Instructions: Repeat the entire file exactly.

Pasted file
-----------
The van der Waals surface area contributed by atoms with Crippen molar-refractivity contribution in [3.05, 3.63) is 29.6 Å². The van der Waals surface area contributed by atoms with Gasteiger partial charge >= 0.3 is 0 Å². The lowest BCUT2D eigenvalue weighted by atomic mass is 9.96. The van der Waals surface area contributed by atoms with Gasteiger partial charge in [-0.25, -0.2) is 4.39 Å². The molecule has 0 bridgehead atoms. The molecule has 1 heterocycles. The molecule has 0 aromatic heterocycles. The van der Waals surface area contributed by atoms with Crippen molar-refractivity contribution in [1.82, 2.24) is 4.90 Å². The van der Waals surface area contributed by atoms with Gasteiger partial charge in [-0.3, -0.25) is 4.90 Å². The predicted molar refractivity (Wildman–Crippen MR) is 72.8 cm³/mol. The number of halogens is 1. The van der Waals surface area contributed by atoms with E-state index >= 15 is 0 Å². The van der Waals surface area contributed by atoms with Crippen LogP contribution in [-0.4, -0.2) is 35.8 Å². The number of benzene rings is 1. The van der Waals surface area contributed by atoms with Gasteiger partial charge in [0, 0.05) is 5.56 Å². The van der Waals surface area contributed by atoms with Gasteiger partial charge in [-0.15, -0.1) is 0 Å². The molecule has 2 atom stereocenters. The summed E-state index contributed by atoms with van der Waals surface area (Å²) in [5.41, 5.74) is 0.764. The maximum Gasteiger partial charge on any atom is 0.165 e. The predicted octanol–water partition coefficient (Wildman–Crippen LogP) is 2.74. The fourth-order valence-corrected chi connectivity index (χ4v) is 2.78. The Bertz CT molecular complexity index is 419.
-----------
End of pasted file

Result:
The van der Waals surface area contributed by atoms with Crippen molar-refractivity contribution in [3.05, 3.63) is 29.6 Å². The van der Waals surface area contributed by atoms with Gasteiger partial charge >= 0.3 is 0 Å². The lowest BCUT2D eigenvalue weighted by atomic mass is 9.96. The van der Waals surface area contributed by atoms with Gasteiger partial charge in [-0.25, -0.2) is 4.39 Å². The molecule has 0 bridgehead atoms. The molecule has 1 heterocycles. The molecule has 0 aromatic heterocycles. The van der Waals surface area contributed by atoms with Crippen molar-refractivity contribution in [1.82, 2.24) is 4.90 Å². The van der Waals surface area contributed by atoms with Gasteiger partial charge in [-0.3, -0.25) is 4.90 Å². The predicted molar refractivity (Wildman–Crippen MR) is 72.8 cm³/mol. The number of halogens is 1. The van der Waals surface area contributed by atoms with E-state index >= 15 is 0 Å². The van der Waals surface area contributed by atoms with Crippen LogP contribution in [-0.4, -0.2) is 35.8 Å². The number of benzene rings is 1. The van der Waals surface area contributed by atoms with Gasteiger partial charge in [0, 0.05) is 5.56 Å². The van der Waals surface area contributed by atoms with Gasteiger partial charge in [-0.15, -0.1) is 0 Å². The molecule has 2 atom stereocenters. The summed E-state index contributed by atoms with van der Waals surface area (Å²) in [5.41, 5.74) is 0.764. The maximum Gasteiger partial charge on any atom is 0.165 e. The predicted octanol–water partition coefficient (Wildman–Crippen LogP) is 2.74. The fourth-order valence-corrected chi connectivity index (χ4v) is 2.78. The Bertz CT molecular complexity index is 419.